In Australian and UK meeting procedure, there is a rule relating to the order in which amendments may be moved, known as the ‘prior amendment’ rule. Citrine's The ABC of Chairmanship describes this as follows:
when an amendment has been moved to alter the latter part of a motion no amendment can be moved later in the discussion to alter the first part. … It does not matter whether the amendment to the last half was carried or not. Even if it was lost, no amendment could then be moved to any word or words in the original motion in front of the word [proposed to be amended] – not even the alteration of one word could be permitted. (p. 43)
Erskine May outlines essentially the same rule for UK parliamentary proceedings at paragraph 20.42. The Australian House of Representatives has a corresponding Standing Order (SO 123), as do many state legislatures.
To illustrate the effect of this rule, let us suppose there is a motion That the committee authorise the expenditure of up to $30 for a new lamp. A quick-moving committee member catches the eye of the Chair, and moves an amendment to add ‘from Ikea’ at the end of the motion. The prior amendment rule means that even if the amendment is now defeated, no amendments can be moved to the motion at all.1 The committee may well have preferred to raise or lower the amount of expenditure, or perhaps to purchase multiple lamps, or specify a particular type of lamp, and yet the prior amendment rule would not allow these amendments.
As you may have surmised from my tone, I find this rule baffling. There is no such prohibition against prior amendments in Robert's Rules, and the Americans seem to do just fine,2 as does the Australian Senate, which does not appear to observe this rule.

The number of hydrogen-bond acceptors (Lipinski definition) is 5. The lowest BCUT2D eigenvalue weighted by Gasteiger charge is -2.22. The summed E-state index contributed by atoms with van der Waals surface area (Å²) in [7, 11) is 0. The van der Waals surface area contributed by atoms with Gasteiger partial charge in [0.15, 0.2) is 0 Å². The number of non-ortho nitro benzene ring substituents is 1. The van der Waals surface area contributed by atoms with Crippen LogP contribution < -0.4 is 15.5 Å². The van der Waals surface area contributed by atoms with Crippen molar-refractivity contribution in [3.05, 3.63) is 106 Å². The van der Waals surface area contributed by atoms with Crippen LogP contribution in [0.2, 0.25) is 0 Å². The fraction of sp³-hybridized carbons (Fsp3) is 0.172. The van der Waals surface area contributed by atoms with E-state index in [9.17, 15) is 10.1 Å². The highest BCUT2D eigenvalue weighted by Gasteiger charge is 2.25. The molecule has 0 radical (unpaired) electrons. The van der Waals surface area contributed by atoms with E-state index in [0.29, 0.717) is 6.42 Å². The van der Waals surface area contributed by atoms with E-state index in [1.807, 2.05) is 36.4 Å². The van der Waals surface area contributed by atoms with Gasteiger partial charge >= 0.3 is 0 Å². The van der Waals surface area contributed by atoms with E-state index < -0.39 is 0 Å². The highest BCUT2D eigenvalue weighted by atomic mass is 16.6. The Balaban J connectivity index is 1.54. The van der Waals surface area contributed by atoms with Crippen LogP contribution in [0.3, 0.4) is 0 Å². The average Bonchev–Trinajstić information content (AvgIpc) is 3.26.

A refreshingly sensible perspective on this matter is provided in Horsley's Meetings, noting the convention that amendments are taken in the order they affect the words of the motion, but also acknowledging that ‘a Chair may prefer to deal with amendments in the order received’ (p. 130), and so it appears that there is no legal requirement to observe the prior amendment rule. It goes on to remark:
The standing orders of some bodies stipulate that an amendment may not be moved to any part of a motion preceding a point already amended. It would be usual for standing orders of such a type also to require that written notice of motion and of any proposed amendments be lodged prior to the debate. (p. 131)
(The ABC of Chairmanship does not require such notice, giving rise to the absurd situation illustrated above.)
In my opinion, a meeting should be permitted to amend a motion in any way it damn well pleases, and it is not the role of the Chair or the Standing Orders to second-guess what the meeting may well very reasonably wish to do. Accordingly, my Model Standing Orders contain the following suggested provision:
30 No restrictions on prior amendments, etc.
An amendment may be moved to any part of a motion, notwithstanding that that part, or any other part, of the motion may have previously been amended.
(Note that this also displaces the traditional rule that an amendment may not be moved to words inserted or resolved to stand part of the question, which is perhaps a more debatable choice, but a middle-ground is of course possible.)
- CITRINE, Walter. The ABC of Chairmanship. 4th edition. Norman CITRINE and Michael CANNELL, eds. London: Fabian Society, 2016.
- LANG, Anthony David. Horsley's Meetings: Procedure, Law and Practice. 7th edition. Australia: LexisNexis, 2015.